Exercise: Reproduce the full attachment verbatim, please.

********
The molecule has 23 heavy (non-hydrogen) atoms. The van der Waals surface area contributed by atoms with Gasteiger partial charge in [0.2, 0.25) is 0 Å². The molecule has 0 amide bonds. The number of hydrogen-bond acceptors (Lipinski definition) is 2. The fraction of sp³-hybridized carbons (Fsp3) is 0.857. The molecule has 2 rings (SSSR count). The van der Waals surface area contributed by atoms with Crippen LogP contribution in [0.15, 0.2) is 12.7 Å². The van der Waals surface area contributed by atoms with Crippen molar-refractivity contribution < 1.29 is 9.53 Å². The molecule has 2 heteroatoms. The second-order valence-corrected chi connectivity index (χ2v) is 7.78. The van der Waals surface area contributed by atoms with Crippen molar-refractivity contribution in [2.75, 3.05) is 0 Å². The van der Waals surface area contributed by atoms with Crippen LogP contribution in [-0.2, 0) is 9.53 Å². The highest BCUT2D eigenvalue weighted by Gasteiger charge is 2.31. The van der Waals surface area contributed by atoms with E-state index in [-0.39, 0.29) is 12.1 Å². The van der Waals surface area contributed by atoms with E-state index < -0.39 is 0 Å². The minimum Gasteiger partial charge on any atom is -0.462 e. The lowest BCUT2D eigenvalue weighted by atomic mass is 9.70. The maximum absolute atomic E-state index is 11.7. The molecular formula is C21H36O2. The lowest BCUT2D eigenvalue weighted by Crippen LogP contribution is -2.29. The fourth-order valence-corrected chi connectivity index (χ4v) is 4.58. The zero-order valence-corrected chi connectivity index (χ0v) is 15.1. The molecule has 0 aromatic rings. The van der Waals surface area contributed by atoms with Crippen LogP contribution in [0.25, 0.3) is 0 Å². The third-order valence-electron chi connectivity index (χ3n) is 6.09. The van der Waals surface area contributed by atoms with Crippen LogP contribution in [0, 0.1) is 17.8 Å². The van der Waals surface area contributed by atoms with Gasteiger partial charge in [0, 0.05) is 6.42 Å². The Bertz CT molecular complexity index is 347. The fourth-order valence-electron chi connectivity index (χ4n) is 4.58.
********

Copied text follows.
The molecule has 23 heavy (non-hydrogen) atoms. The van der Waals surface area contributed by atoms with Gasteiger partial charge in [0.2, 0.25) is 0 Å². The molecule has 0 amide bonds. The number of hydrogen-bond acceptors (Lipinski definition) is 2. The fraction of sp³-hybridized carbons (Fsp3) is 0.857. The molecule has 2 rings (SSSR count). The van der Waals surface area contributed by atoms with Crippen LogP contribution in [0.15, 0.2) is 12.7 Å². The van der Waals surface area contributed by atoms with Crippen molar-refractivity contribution < 1.29 is 9.53 Å². The molecule has 2 heteroatoms. The second-order valence-corrected chi connectivity index (χ2v) is 7.78. The van der Waals surface area contributed by atoms with Crippen molar-refractivity contribution in [2.75, 3.05) is 0 Å². The van der Waals surface area contributed by atoms with Crippen LogP contribution in [-0.2, 0) is 9.53 Å². The highest BCUT2D eigenvalue weighted by Gasteiger charge is 2.31. The van der Waals surface area contributed by atoms with E-state index in [-0.39, 0.29) is 12.1 Å². The van der Waals surface area contributed by atoms with E-state index < -0.39 is 0 Å². The minimum Gasteiger partial charge on any atom is -0.462 e. The lowest BCUT2D eigenvalue weighted by atomic mass is 9.70. The maximum absolute atomic E-state index is 11.7. The molecular formula is C21H36O2. The lowest BCUT2D eigenvalue weighted by Crippen LogP contribution is -2.29. The fourth-order valence-corrected chi connectivity index (χ4v) is 4.58. The zero-order valence-corrected chi connectivity index (χ0v) is 15.1. The molecule has 0 aromatic rings. The van der Waals surface area contributed by atoms with Crippen LogP contribution in [0.25, 0.3) is 0 Å². The third-order valence-electron chi connectivity index (χ3n) is 6.09. The van der Waals surface area contributed by atoms with Crippen LogP contribution in [0, 0.1) is 17.8 Å². The van der Waals surface area contributed by atoms with Gasteiger partial charge in [0, 0.05) is 6.42 Å². The Bertz CT molecular complexity index is 347. The fourth-order valence-electron chi connectivity index (χ4n) is 4.58.